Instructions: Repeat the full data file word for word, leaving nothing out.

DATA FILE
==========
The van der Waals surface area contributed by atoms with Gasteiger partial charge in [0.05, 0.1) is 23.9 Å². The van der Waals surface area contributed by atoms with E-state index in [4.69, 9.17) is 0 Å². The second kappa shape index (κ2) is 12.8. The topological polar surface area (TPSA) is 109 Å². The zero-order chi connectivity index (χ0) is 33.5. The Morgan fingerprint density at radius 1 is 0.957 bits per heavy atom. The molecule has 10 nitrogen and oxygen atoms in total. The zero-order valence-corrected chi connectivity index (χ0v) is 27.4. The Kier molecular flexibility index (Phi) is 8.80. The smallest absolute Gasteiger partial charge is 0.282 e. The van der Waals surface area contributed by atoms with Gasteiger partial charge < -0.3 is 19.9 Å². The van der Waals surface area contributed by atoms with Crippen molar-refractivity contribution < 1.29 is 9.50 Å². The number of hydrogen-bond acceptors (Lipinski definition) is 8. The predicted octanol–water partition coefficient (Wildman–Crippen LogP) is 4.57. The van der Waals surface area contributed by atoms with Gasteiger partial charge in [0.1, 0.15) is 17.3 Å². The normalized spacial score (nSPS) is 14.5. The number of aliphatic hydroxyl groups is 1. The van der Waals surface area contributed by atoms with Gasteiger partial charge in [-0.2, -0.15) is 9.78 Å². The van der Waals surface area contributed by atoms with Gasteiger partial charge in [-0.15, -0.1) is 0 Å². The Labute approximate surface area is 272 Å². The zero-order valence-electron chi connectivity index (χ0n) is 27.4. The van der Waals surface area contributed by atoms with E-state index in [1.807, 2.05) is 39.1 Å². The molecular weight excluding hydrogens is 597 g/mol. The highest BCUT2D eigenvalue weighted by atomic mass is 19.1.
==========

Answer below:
The van der Waals surface area contributed by atoms with Gasteiger partial charge in [0.05, 0.1) is 23.9 Å². The van der Waals surface area contributed by atoms with E-state index in [4.69, 9.17) is 0 Å². The second kappa shape index (κ2) is 12.8. The topological polar surface area (TPSA) is 109 Å². The zero-order chi connectivity index (χ0) is 33.5. The Morgan fingerprint density at radius 1 is 0.957 bits per heavy atom. The molecule has 10 nitrogen and oxygen atoms in total. The zero-order valence-corrected chi connectivity index (χ0v) is 27.4. The Kier molecular flexibility index (Phi) is 8.80. The smallest absolute Gasteiger partial charge is 0.282 e. The van der Waals surface area contributed by atoms with Gasteiger partial charge < -0.3 is 19.9 Å². The van der Waals surface area contributed by atoms with Crippen molar-refractivity contribution < 1.29 is 9.50 Å². The number of hydrogen-bond acceptors (Lipinski definition) is 8. The predicted octanol–water partition coefficient (Wildman–Crippen LogP) is 4.57. The van der Waals surface area contributed by atoms with Gasteiger partial charge in [0.1, 0.15) is 17.3 Å². The normalized spacial score (nSPS) is 14.5. The number of aliphatic hydroxyl groups is 1. The van der Waals surface area contributed by atoms with Gasteiger partial charge in [-0.2, -0.15) is 9.78 Å². The van der Waals surface area contributed by atoms with Gasteiger partial charge in [-0.15, -0.1) is 0 Å². The Labute approximate surface area is 272 Å². The zero-order valence-electron chi connectivity index (χ0n) is 27.4. The van der Waals surface area contributed by atoms with E-state index in [1.807, 2.05) is 39.1 Å². The molecular weight excluding hydrogens is 597 g/mol. The highest BCUT2D eigenvalue weighted by atomic mass is 19.1.